The club submitted an application for Higher Tier Countryside Stewardship funding from DEFRA in early 2022. Visits by teams from the Forestry Commission and Natural England followed and minor changes were made to the application. This was a competitive process as there is not sufficient grant funding to meet all application requests.

In late 2022 Canterbury Golf Club’s application was approved and it was offered a five-year Higher Tier CS agreement to manage out of play woodland and grassland areas to increase the abundance and diversity of plants and wildlife which it accepted.

The start of practical management work

January 2023 heralded the start of the DEFRA grant period. With the grant being paid to the club annually at the end of the year it meant the club paying for materials and work up front. Each year, in order to avoid disturbance to nesting birds and all other wildlife, the woodland management season starts in late November and finishes at the end of February. This means that the first two months of the year, January and February, are when the practical woodland management work needs to take place.

The club is fortunate to benefit from a group of enthusiastic volunteers made up of members of the club led by Phillip Thorne. They work closely with the green staff team which is headed up by the course manager, Ray Goodsall. In the quieter winter months one or two members of the green staff team often work with the volunteers to carry out fairway edge woodland management tasks which involve chainsaws and chippers.

The club purchased 15 bat and 25 bird nest boxes which were installed into woodland areas in February last year by the volunteers who will take on monitoring and cleaning responsibilities. All boxes were checked last December to discover five hibernating bats (common pipistrelle) and nests in all of the bird boxes.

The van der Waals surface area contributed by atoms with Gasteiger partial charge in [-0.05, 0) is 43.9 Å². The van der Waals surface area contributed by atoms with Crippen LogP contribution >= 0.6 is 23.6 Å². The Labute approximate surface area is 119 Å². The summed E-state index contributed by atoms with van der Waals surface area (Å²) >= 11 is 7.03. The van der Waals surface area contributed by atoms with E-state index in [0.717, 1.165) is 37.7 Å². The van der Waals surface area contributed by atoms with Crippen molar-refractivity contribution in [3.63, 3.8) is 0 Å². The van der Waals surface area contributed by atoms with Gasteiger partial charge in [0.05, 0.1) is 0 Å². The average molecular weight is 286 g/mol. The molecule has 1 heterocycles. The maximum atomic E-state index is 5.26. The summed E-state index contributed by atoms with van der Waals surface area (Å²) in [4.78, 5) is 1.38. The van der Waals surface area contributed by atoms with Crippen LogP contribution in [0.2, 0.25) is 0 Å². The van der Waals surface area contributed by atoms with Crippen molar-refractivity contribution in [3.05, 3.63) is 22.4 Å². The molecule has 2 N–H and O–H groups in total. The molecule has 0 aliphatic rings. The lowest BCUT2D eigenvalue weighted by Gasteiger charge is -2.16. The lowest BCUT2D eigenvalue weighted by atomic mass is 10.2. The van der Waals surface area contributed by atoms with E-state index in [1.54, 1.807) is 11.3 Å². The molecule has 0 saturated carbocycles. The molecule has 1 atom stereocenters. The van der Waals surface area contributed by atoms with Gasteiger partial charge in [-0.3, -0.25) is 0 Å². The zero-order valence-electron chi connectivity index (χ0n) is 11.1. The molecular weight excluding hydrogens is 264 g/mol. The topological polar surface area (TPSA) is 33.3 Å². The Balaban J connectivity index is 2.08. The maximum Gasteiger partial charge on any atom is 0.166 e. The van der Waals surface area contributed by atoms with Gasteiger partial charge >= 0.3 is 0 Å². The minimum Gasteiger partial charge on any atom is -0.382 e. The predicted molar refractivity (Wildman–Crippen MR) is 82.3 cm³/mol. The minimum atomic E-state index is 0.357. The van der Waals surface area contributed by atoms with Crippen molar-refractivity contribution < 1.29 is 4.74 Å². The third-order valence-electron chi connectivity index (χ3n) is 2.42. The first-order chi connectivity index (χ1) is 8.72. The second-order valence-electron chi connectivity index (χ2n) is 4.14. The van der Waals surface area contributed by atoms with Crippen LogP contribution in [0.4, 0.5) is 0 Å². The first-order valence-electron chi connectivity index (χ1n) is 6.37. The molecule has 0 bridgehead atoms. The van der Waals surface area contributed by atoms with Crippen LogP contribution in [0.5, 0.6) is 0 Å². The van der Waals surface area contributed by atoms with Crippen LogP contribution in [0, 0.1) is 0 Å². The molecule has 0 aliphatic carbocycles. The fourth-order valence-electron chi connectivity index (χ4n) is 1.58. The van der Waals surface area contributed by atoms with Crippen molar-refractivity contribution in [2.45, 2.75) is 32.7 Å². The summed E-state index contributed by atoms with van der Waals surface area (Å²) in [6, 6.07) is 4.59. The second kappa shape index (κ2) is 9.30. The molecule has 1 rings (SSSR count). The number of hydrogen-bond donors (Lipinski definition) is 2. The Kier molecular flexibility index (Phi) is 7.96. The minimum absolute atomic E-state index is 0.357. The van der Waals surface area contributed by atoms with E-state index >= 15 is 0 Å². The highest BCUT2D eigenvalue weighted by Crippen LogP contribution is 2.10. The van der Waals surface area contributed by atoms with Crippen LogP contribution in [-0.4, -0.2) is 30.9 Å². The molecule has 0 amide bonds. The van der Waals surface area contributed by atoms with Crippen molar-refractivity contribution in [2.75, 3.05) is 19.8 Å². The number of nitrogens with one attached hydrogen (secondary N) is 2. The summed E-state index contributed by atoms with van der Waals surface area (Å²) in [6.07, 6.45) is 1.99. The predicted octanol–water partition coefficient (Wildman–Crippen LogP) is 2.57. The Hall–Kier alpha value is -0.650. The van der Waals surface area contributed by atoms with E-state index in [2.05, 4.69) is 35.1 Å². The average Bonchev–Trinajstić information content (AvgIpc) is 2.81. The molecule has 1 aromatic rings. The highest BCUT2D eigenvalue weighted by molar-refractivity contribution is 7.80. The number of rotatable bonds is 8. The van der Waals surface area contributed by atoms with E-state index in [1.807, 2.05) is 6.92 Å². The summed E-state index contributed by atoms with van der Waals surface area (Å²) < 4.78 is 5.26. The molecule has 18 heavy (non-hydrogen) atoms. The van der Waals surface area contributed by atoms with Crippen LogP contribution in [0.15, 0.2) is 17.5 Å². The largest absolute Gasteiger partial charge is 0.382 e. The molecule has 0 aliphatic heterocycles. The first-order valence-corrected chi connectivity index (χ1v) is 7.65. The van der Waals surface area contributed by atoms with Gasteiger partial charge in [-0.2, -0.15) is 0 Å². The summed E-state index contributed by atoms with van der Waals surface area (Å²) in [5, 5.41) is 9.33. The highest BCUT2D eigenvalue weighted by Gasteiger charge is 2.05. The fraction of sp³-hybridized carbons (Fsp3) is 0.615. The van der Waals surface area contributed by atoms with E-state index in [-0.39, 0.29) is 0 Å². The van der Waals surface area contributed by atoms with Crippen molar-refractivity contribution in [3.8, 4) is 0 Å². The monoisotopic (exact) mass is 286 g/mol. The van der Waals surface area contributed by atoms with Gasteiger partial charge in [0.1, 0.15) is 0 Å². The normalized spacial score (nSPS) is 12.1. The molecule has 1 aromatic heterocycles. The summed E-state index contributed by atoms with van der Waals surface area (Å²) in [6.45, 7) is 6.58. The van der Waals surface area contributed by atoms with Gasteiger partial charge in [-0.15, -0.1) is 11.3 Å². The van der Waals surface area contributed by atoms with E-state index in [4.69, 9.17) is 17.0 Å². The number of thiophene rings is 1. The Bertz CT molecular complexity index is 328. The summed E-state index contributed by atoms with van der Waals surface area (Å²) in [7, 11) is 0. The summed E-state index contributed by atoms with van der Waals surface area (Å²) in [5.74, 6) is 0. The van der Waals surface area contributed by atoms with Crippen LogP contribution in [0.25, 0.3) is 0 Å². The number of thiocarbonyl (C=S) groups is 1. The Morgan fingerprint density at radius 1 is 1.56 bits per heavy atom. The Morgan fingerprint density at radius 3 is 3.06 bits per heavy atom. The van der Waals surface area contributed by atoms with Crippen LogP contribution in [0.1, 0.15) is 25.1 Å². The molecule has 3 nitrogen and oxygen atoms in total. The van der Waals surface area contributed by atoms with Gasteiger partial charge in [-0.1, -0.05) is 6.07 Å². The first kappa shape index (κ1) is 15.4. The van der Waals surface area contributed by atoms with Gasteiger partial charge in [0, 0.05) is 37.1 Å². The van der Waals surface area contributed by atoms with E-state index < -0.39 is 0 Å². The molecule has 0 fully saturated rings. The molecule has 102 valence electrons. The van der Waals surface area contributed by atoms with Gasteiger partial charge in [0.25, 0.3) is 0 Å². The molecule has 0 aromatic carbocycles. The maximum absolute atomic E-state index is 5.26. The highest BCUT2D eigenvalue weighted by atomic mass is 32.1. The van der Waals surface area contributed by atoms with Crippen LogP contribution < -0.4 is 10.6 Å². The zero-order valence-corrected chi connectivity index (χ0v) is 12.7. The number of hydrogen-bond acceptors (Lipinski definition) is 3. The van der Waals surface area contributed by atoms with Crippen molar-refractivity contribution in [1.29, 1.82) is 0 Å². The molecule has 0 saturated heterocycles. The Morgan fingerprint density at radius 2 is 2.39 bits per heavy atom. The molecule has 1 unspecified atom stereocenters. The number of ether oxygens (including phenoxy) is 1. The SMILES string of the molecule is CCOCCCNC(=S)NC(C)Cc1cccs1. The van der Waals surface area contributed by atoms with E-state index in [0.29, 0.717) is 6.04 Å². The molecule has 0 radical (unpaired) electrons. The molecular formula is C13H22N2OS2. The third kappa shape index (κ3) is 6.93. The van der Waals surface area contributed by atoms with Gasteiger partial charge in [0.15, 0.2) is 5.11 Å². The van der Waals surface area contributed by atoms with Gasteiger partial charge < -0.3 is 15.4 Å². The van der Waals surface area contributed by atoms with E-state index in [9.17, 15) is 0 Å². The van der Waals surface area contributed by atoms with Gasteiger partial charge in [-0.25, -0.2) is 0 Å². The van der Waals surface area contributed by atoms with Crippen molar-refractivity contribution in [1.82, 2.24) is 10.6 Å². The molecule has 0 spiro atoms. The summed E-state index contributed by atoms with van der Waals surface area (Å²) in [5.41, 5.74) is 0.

The grant also funded a small pond which was created last February principally to provide fresh drinking water for turtle doves which breed in part of the scrub woodland nearby. The club is working with the RSPB’s ‘Operation Turtle Dove’ coordinator for Kent and Sussex, Nicole Khan, on encouraging this species, which is in steep decline, to return and breed each year.

In December a local contractor was brought in to coppice an area of overgrown hawthorn woodland in order to promote early succession thorn and bramble growth which will provide optimum breeding habitat for nightingales, blackcaps and whitethroats as well as many insect and reptile species. The club is currently in the process of creating several small ponds to add to the richness of this particular habitat.

The ‘Ecological Project of the Year’ award

Canterbury GC received this prestigious award in late January at the annual STRI Golf Environment Awards in Harrogate for the aforementioned process the club had gone through to produce a plan and obtain funding to enhance the land for wildlife.

“Everyone at the club is extremely proud of this achievement. It provides welcome, positive local and national publicity, validates all of the work we have done to show that golf courses can be important places for wildlife as well as people and reinforces the reputation that Canterbury Golf Club is building of being a leader in the field of working with nature to create a more memorable golfing experience,” commented the club’s general manager, Roger Hyder.

For further information on Canterbury Golf Club, please contact Roger Hyder, general manager at or on 01227 453532

Seamus Rotherick
By Seamus Rotherick April 18, 2024 11:21
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1 Comment

  1. DM April 18, 16:28

    Good for the future.